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Question regarding odor...

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SharkBite

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I'm making five gallons of merlot from a kit and racked the secondary into another carboy. The secondary did however seem to have a lot of sediment. (lees?).

The wine sample tasted good and seemed to have cleared quite nicely. Nevertheless it had a disagreeable odor. Is the odor to be expected at this stage and will the odor go away once the wine ages?

Thank you.
 
C

Caplan

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How would you describe the odour? It's hopefully just 'yeasty' notes as you say it tastes good.
 

cpfan

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Sharkbite:

It might help to know which brand & variety. Also since most wine kits are 6 US gallons why are you making this as 5 US gallons?

Steve
 

smurfe

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Sharkbite:

It might help to know which brand & variety. Also since most wine kits are 6 US gallons why are you making this as 5 US gallons?

Steve
I was wondering the same thing. Most wine kits do have a funky smell to an extent which is yeasty. While the wine may taste fine it takes a bit for the yeast smell to diminish. CO2 can emit an odor as well. After de-gassing the odor normally goes away.

You will read lots of posts of people knocking kits for their "kit taste". I have never really noticed this but do notice a "kit smell". To me, all young kit wines smell exactly the same. I could take a Merlot, A Cab, A Shiraz that are all freshly made and ready to bottle. To me, they all smell exactly the same. The taste will be reminiscent of the varietal, but the aroma does not come around until proper aging has occurred. It could just be me though.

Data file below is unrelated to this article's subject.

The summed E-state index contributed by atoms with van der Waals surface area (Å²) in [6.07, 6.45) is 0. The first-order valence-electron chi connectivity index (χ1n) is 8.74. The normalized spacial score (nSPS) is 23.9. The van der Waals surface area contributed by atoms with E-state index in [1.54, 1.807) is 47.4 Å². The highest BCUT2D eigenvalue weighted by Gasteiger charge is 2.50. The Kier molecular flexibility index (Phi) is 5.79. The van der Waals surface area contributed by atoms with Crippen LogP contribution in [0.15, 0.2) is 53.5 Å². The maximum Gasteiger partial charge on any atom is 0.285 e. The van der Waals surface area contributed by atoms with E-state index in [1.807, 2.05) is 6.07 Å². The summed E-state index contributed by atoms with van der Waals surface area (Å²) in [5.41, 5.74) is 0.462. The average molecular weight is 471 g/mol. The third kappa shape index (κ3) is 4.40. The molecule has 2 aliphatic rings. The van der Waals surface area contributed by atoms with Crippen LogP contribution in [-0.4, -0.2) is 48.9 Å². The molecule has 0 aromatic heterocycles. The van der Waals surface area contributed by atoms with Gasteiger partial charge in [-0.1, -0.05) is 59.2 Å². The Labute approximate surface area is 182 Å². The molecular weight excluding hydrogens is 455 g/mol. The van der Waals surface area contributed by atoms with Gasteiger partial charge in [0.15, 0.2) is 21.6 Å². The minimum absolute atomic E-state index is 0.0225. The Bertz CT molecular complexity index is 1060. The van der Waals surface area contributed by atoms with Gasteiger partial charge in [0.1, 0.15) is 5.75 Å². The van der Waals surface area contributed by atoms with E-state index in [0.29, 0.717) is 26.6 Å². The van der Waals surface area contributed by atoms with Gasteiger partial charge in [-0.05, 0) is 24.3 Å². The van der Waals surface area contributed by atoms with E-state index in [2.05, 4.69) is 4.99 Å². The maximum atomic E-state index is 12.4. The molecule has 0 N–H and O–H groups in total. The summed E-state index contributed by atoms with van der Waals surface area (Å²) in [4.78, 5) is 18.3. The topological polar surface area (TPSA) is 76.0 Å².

Smurfe :)
 

cpfan

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Smurfe:

There are definitely some similarities, but there are some kits that smell way different.

Although I haven't made either in quite a while...Vino del Vida Red Zinfandel and Cellar Classic Montepulciano had a very different (and bad to me) odour. In the Zin, this was gone by filtering. That Monte just smelled awful to me.

A lot of whites smell strange (not bad really) in the first 20 days. I make Vineco & Spagnols whites.

Steve
 

cpfan

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I understand Caplan, but he's from Texas, so I'm pretty sure he's talking US gallons.

Steve
 
C

Caplan

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I understand Caplan, but he's from Texas, so I'm pretty sure he's talking US gallons.

Steve
I Know cpfan - I completely missed the measurement until you picked up on it! I was thinking about the different yeasts and how they smell with different musts.

I meant that because someone states they're location is Texas it doesn't mean they're always American.;)
 

cpfan

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Caplan:

I run a store in Canada on the US border. I get a few US customers. Thus I know to be careful when talking gallons.

Steve
 

SharkBite

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I opened up my first bottle Vintner's Reserve Wine made from a kit and was pleasantly surprised. I didn't detect an unpleasant odor as I initially had before racking once again to a "tertiary(?)". This batch is a vast improvement on my first attempt at making wine.

The kit did indeed call for six US gallons of wine and not five as stated in my initial question. I had mindlessly simply added enough water to the five imperial gallon mark not paying any attention to the unit of measure.

This time around I used a stirring devise attached to a drill to mix well. This evidently helped clarify the wine.

Anyway thank you for all your comments and observations.
 
C

Caplan

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Glad it worked out well for you SharkBite.

Cpfan, I was right about the gallon thing ;) :D
 

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